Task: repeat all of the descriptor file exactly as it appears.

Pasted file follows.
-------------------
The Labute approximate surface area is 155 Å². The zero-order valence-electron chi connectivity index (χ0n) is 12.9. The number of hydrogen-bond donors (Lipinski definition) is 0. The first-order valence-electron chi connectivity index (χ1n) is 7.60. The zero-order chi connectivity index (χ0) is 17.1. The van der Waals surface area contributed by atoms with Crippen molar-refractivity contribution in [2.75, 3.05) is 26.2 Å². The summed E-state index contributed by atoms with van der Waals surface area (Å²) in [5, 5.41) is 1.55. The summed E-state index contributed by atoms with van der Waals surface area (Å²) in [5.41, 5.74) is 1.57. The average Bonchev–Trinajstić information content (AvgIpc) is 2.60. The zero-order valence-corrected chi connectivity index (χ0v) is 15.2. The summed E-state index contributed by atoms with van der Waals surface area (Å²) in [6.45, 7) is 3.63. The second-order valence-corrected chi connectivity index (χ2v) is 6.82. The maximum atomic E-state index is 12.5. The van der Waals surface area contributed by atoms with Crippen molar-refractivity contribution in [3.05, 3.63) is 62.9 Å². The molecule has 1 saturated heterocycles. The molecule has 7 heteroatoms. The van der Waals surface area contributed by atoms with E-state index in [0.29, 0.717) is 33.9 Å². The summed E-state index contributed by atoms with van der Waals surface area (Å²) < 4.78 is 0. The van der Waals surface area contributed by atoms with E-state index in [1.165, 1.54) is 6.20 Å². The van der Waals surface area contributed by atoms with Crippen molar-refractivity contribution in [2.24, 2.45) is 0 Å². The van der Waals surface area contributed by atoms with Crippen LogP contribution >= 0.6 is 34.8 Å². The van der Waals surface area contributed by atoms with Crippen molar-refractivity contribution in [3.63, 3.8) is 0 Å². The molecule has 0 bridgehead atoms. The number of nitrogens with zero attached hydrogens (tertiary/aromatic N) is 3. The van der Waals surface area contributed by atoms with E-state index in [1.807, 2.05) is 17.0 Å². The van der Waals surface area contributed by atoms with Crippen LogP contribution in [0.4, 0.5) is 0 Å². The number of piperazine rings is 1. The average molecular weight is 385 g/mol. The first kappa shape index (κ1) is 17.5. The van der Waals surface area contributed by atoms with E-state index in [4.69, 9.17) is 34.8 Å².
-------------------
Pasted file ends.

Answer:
The Labute approximate surface area is 155 Å². The zero-order valence-electron chi connectivity index (χ0n) is 12.9. The number of hydrogen-bond donors (Lipinski definition) is 0. The first-order valence-electron chi connectivity index (χ1n) is 7.60. The zero-order chi connectivity index (χ0) is 17.1. The van der Waals surface area contributed by atoms with Crippen molar-refractivity contribution in [2.75, 3.05) is 26.2 Å². The summed E-state index contributed by atoms with van der Waals surface area (Å²) in [5, 5.41) is 1.55. The summed E-state index contributed by atoms with van der Waals surface area (Å²) in [5.41, 5.74) is 1.57. The average Bonchev–Trinajstić information content (AvgIpc) is 2.60. The zero-order valence-corrected chi connectivity index (χ0v) is 15.2. The summed E-state index contributed by atoms with van der Waals surface area (Å²) in [6.45, 7) is 3.63. The second-order valence-corrected chi connectivity index (χ2v) is 6.82. The maximum atomic E-state index is 12.5. The van der Waals surface area contributed by atoms with Crippen molar-refractivity contribution in [3.05, 3.63) is 62.9 Å². The molecule has 1 saturated heterocycles. The molecule has 7 heteroatoms. The van der Waals surface area contributed by atoms with E-state index in [0.29, 0.717) is 33.9 Å². The summed E-state index contributed by atoms with van der Waals surface area (Å²) < 4.78 is 0. The van der Waals surface area contributed by atoms with E-state index in [1.165, 1.54) is 6.20 Å². The van der Waals surface area contributed by atoms with Crippen molar-refractivity contribution in [2.24, 2.45) is 0 Å². The van der Waals surface area contributed by atoms with Crippen LogP contribution >= 0.6 is 34.8 Å². The van der Waals surface area contributed by atoms with Crippen molar-refractivity contribution in [3.63, 3.8) is 0 Å². The molecule has 0 bridgehead atoms. The number of nitrogens with zero attached hydrogens (tertiary/aromatic N) is 3. The van der Waals surface area contributed by atoms with E-state index in [1.807, 2.05) is 17.0 Å². The van der Waals surface area contributed by atoms with Crippen LogP contribution in [0.4, 0.5) is 0 Å². The number of piperazine rings is 1. The average molecular weight is 385 g/mol. The first kappa shape index (κ1) is 17.5. The van der Waals surface area contributed by atoms with E-state index in [4.69, 9.17) is 34.8 Å².